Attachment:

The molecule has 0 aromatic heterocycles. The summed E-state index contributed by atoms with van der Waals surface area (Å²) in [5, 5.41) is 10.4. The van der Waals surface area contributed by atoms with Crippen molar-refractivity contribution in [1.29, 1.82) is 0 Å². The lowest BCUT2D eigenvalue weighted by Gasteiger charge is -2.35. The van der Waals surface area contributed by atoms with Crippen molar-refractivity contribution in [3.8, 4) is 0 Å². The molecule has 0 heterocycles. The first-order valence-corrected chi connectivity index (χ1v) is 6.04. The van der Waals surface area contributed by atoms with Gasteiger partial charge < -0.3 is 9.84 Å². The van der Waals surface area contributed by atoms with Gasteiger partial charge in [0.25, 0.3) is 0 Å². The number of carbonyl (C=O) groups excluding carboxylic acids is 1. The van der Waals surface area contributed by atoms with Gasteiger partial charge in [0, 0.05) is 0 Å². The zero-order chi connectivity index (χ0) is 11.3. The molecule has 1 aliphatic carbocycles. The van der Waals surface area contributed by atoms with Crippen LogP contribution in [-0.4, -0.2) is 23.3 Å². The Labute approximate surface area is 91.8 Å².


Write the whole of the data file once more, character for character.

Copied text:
The molecule has 0 aromatic heterocycles. The summed E-state index contributed by atoms with van der Waals surface area (Å²) in [5, 5.41) is 10.4. The van der Waals surface area contributed by atoms with Crippen molar-refractivity contribution in [1.29, 1.82) is 0 Å². The lowest BCUT2D eigenvalue weighted by Gasteiger charge is -2.35. The van der Waals surface area contributed by atoms with Crippen molar-refractivity contribution in [3.8, 4) is 0 Å². The molecule has 0 heterocycles. The first-order valence-corrected chi connectivity index (χ1v) is 6.04. The van der Waals surface area contributed by atoms with Gasteiger partial charge < -0.3 is 9.84 Å². The van der Waals surface area contributed by atoms with Gasteiger partial charge in [0.25, 0.3) is 0 Å². The number of carbonyl (C=O) groups excluding carboxylic acids is 1. The van der Waals surface area contributed by atoms with Gasteiger partial charge in [0, 0.05) is 0 Å². The zero-order chi connectivity index (χ0) is 11.3. The molecule has 1 aliphatic carbocycles. The van der Waals surface area contributed by atoms with Crippen LogP contribution in [-0.4, -0.2) is 23.3 Å². The Labute approximate surface area is 91.8 Å².